Veterans Socials - Fostering Community Connections
Building social support systems with Veterans in the community is an important part of ensuring Veterans’ overall health. Veterans Socials enhance communication and foster bonds among Veterans and others in the community. They are a place to meet friends, find resources, and have fun with other Veterans and community members. These Socials come in many forms, and we encourage hosts to shape them based on attendees’ needs and preferences.
You Can Start a Social Group for Veterans
Over time, proper social support can improve physical and mental health. To foster healthy social interaction and avoid isolation among Veterans, VA has developed a guide to setting up Veterans’ social groups for use by Veterans, community leaders, and others. Watch this video to learn more about the quick start guide and to start your own Veterans Social.
Download this quick start guide if you’re interested in setting up and hosting a Social near you. The guide explains how to start a group, how to reach Veterans in your area, and how to ensure that your Social is successful in fostering connections among Veterans and others in their community.
Optional Downloadable Assets
- Social Planning Worksheet
This worksheet will help you determine a location for your Social, identify supportive members of the community, and brainstorm ways to overcome potential barriers.
- Social Flyer Template
Download this template to create a flyer for your Social, and look at this example flyer for inspiration. You can customize the flyer to fit your gathering and post flyers where Veterans in your area may see them, like at a local Veterans organization.
- Social Icons
Download these icons so you can add them to your Social’s materials and use them on social media.
- National Resources Form
This document lists national resources for Veterans on benefits, employment services, mental health services, housing assistance, and more. Download this form to share with interested Veterans at each Social.
- Key Contacts Template
Use this template to list local resources for Veterans, such as social opportunities and contact information for Veterans organizations and community services. Hosts and other Social leaders should fill in the template but may seek input from Veterans in the area.
- Fidelity Checklist
Socials are not one-size-fits-all and can be adapted for different locations and situations. As your Social evolves, use this checklist to keep track of the basic requirements of all Socials.
Who can host a Social?
Socials can be hosted by a Veteran or a VA Veteran peer specialist. Community allies can serve as co-hosts.
Who can attend a Social?
Socials are intended to provide a place for Veterans, their family members, and their friends to socialize and strengthen community connections. Veterans will likely make up the core of most Socials. However, forming connections between Veterans and non-Veterans may be an important part of improving community cohesion.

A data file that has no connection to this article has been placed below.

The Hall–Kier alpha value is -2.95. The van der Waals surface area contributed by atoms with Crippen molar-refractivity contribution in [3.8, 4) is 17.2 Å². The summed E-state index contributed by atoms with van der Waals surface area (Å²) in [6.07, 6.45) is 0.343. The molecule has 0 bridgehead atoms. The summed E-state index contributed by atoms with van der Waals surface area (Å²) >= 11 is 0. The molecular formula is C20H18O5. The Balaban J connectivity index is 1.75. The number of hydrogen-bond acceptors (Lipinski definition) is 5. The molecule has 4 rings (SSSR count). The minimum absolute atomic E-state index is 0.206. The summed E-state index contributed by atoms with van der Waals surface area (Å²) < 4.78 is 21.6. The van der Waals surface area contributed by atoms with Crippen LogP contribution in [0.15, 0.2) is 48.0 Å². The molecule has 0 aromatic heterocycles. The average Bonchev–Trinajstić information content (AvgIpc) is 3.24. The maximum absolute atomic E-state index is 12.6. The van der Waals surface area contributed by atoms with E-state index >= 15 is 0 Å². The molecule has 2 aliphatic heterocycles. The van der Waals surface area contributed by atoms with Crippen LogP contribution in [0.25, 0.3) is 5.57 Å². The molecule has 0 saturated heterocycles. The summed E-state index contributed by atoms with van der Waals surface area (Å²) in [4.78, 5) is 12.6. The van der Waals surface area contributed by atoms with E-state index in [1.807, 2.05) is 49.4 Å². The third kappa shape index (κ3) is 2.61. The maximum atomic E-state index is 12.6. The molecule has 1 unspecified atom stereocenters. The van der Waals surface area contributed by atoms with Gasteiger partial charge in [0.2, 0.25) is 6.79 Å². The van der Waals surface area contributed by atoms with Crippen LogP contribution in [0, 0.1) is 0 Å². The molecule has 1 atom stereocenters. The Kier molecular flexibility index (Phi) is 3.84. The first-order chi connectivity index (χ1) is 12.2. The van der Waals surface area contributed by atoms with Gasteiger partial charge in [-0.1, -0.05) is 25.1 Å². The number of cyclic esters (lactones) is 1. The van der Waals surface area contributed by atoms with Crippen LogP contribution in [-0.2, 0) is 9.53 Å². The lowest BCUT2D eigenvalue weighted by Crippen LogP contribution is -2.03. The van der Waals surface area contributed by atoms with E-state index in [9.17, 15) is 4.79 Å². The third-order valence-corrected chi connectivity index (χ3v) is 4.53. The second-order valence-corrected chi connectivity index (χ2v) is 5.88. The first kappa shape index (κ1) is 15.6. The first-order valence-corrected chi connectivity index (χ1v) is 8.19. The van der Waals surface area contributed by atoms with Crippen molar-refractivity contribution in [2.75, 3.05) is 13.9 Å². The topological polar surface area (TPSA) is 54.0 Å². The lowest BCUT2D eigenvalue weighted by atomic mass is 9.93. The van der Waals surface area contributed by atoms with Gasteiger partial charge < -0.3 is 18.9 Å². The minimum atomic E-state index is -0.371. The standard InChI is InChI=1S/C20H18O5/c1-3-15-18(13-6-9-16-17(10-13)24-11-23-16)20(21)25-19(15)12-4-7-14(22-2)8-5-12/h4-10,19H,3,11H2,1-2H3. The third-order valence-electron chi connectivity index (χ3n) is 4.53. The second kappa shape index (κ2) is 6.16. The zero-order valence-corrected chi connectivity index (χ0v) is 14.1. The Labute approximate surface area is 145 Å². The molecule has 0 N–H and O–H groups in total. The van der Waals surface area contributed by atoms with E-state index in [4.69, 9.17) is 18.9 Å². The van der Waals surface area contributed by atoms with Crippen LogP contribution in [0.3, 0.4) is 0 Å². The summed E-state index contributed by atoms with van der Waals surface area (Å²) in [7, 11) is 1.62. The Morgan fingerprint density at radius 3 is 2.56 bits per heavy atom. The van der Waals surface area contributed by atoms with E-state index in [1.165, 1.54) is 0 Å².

Is hosting a Social the only way to get involved?
Community members can be involved in all kinds of ways — whether as a host, attendee, guest speaker, or resource contributor. Hosting may not be for everyone, but there is a place at Socials for all Veterans and allies.
How do I learn more about starting and hosting a Social?
Where can I find useful information for attendees in my Social?
Each host should find resources (e.g., businesses offering Veteran discounts, health care facilities) specific to their location. To compile resources, start by visiting or contacting your town or city hall. Download the National Resources Form with links to federal resources.
Is there funding available for Socials?
Socials do not need funding to operate. However, nonprofits, businesses, and other sources in the community may choose to provide funding (e.g., for snacks and beverages), which can improve the experience for attendees.
How do I get the word out about my Social?
We recommend creating a flyer (or use the example flyer we provide) to post in the community where Veterans reside or visit, to share on social media, and to distribute to local organizations.
What do I do if an attendee is being disruptive during the Social?
Reports of disruptive behavior in Socials are rare. If conversation at a Social becomes heated or inappropriate, the host should suggest a change of topic and remind attendees to address one another respectfully. Appropriate behavior — and clearly articulated expectations for behavior — is key in creating a welcoming and accepting environment for all attendees.
What if I don’t want to host my Social anymore?
Hosting a Social is a volunteer act. If you feel unable to continue hosting the Social, it may be time to add a co-host or to transition hosting duties to a regular attendee who has proved dedicated and capable. Whether adding a co-host or transitioning out of hosting, be sure to make a transition plan and communicate the plan to all attendees, even infrequent ones.